The Ottumwa Courier

Education

December 14, 2012

Parents, educators feel impact of school shooting

OTTUMWA — The mass murder of children in a Connecticut elementary school happened more than a thousand miles away, but Wapello County parents are still feeling protective.

“The first thing I thought of was of my little boy,” said Melissa Jessop, an Ottumwa mother with a child in kindergarten.

“If you did have that reaction, you’re not alone,” said Davis Eidahl, superintendent of Ottumwa Schools. “That’s a very human response.”

“Your first reaction is emotional, for any of us,” said Chief Jim Clark of the Ottumwa Police Department. “When we respond to an incident, we have to be [unemotional] and professional.”

But those officers are human, too.

“I have a daughter in kindergarten. When I heard, it made me want to go to my daughter’s school and just hang out. That’s the first thing I think of,” admitted Clark.

“Every parent is mourning for those parents in Connecticut,” agreed Eidahl. “When something like this happens, everyone hurts.”

Though Chief Clark said he is not privy to details of the Connecticut shooting, he felt he can say one thing with some certainty about the youngest victims: “Those kids are at an age where they are completely innocent. They don’t deserve what’s happening, and they don’t understand it either. Kindergarten students didn’t hurt this guy. They didn’t hurt anyone.”

One Ottumwa elementary school principal, Jeff Hendred, said a parent talking to him after school on Friday expressed worry.

“Parents start to feel, I guess, fear would be the word, fear creeps into their thoughts,” said Hendred. “They worry about something like that happening here. She asked if we are prepared, and I told her we are. We have a plan, and we practice it.”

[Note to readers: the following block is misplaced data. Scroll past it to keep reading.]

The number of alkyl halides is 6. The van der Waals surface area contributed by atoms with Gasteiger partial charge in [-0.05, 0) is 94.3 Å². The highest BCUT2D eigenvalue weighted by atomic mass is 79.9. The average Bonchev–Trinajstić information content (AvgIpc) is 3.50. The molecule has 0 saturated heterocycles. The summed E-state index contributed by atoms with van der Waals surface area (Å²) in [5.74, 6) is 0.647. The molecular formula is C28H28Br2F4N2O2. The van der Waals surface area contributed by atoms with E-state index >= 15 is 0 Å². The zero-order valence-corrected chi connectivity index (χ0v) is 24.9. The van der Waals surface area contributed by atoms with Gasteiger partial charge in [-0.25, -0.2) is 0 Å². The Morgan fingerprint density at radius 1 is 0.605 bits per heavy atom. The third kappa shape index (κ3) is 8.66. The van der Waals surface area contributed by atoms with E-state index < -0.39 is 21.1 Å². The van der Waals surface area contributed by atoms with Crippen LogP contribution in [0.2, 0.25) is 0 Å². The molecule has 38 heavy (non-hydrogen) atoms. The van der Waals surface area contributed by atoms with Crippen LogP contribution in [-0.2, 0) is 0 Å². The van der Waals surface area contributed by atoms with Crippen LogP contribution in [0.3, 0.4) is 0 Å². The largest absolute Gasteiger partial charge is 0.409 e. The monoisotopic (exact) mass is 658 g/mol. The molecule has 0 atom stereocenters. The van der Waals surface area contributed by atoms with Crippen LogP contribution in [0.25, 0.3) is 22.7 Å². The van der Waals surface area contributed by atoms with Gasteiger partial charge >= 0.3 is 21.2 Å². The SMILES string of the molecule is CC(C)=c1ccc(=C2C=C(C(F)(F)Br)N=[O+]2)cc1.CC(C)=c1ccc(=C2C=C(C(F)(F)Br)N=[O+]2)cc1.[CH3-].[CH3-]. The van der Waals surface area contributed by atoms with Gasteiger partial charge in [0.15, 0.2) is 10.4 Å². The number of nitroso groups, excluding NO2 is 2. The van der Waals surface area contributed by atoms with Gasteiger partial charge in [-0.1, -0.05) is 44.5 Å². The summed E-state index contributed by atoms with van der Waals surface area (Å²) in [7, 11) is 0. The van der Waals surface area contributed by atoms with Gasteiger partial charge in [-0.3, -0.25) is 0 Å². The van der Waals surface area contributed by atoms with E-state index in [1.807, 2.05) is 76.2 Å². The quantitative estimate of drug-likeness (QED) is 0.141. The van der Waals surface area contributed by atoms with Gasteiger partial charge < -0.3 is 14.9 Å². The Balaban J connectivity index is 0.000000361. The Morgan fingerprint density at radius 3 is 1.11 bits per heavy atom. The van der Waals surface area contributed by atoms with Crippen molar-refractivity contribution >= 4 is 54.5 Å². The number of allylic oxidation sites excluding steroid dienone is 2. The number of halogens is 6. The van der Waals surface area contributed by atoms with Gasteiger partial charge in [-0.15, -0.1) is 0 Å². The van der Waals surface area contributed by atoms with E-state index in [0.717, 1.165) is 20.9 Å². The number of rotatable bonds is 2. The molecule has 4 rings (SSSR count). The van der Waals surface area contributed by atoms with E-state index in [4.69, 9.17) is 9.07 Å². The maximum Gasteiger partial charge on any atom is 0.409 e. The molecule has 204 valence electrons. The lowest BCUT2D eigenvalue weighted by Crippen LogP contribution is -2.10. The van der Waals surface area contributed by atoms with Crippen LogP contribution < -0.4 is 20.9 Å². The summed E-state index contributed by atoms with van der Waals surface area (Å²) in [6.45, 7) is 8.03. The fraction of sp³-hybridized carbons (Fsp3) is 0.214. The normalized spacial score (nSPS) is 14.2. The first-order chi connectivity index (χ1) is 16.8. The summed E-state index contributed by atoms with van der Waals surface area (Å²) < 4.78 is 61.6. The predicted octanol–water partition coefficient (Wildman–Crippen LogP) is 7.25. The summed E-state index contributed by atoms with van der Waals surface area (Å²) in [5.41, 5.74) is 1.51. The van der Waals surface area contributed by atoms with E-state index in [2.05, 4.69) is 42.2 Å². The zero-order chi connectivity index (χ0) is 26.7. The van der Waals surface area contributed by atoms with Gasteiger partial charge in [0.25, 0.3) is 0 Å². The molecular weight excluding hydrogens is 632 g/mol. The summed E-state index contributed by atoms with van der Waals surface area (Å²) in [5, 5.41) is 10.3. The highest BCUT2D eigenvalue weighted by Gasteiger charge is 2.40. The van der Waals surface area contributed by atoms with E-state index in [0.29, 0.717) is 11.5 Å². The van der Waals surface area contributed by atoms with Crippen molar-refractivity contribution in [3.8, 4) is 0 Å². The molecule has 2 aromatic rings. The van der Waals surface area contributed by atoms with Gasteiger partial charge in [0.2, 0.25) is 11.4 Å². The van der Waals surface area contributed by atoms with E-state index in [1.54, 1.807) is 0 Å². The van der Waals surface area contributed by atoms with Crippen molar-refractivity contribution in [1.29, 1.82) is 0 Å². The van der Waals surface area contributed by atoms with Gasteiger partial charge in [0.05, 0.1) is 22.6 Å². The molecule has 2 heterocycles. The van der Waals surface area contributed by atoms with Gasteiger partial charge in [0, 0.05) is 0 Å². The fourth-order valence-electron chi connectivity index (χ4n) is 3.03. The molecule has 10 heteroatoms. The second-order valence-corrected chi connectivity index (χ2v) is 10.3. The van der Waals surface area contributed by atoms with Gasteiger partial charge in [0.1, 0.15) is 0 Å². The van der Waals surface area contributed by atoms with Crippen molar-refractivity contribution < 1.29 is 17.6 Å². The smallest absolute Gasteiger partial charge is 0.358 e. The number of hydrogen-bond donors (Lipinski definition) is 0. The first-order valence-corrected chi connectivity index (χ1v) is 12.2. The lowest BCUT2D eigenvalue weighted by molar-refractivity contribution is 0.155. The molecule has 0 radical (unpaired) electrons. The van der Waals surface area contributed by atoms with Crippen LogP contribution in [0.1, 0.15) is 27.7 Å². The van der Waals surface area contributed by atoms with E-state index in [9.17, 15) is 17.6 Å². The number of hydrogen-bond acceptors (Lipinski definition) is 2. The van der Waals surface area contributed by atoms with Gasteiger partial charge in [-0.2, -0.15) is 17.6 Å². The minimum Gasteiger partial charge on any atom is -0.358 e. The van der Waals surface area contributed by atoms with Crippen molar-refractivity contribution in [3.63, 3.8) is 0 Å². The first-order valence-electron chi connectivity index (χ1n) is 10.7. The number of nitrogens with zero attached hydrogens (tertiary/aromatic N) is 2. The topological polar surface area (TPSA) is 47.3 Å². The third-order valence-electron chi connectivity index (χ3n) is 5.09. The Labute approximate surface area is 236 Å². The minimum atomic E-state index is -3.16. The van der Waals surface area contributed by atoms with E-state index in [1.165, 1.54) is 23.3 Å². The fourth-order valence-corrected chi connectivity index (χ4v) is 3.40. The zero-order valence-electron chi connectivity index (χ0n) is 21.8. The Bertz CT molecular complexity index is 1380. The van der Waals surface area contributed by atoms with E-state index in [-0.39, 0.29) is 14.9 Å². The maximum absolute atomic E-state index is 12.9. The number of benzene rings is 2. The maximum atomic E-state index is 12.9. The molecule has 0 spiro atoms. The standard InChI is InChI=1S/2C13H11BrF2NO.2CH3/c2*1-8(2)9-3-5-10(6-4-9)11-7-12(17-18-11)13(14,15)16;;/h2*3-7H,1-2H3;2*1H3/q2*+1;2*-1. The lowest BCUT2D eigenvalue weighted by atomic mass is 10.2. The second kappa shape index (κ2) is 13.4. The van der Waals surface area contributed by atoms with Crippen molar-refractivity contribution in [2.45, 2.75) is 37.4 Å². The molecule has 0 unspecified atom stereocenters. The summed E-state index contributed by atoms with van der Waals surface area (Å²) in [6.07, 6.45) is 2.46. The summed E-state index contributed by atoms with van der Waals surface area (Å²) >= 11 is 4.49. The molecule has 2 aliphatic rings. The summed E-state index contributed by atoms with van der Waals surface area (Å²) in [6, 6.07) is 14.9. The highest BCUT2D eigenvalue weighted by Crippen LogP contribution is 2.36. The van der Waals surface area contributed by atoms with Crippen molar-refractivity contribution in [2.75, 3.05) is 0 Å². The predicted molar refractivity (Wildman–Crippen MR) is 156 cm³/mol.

Though the ability to avoid all violence is beyond schools and authorities, law enforcement experts say the plans police and schools develop really can reduce the number of casualties in a shooting incident.

“This is something you never want to think may occur, but we do plan for it,” Eidahl said. “That if a senseless tragedy would occur, we would know how to react and respond.”

Hendred said his school goes through the procedure annually at a minimum. Eidahl said after a harsh reminder like the one in Connecticut, local schools will at least do a walk through of the plans, which can help reassure staff.

“When we hear tragic news like this, we always put out an email to our building principals so they are aware,” said Superintendent Eidahl. “Our employees do a very good job that if they see something, and they aren’t comfortable, it gets reported. We want the safest possible environment we can provide. When this does occur, it brings us to a new sense of awareness ... and vigilance.”

As for the safety plans, Clark said it’s best not to share every detail publicly.

“I certainly don’t want to [discuss specifics] on any tactical response,” said Chief Clark. “We do train for active shooters, as most law enforcement agencies do.”

“The relationship we have with our local police department, and our sheriff’s department, we’ve always had a very quick response whenever they’ve been needed,” said Eidahl. “We’re fortunate to live here in Ottumwa rather than out in the country, so we do get a very quick response.”

This isn’t the first such incident in the U.S., and neither school officials or the police chief thought it would be the last.

“No one,” emphasized Clark, “can predict when or where these events are going to occur — a mall in Oregon or a school in Connecticut. All we can do, as first responders, is train and train and train. So that if, God forbid, it should occur in our community, we can keep [the tragedy] to a minimum.”

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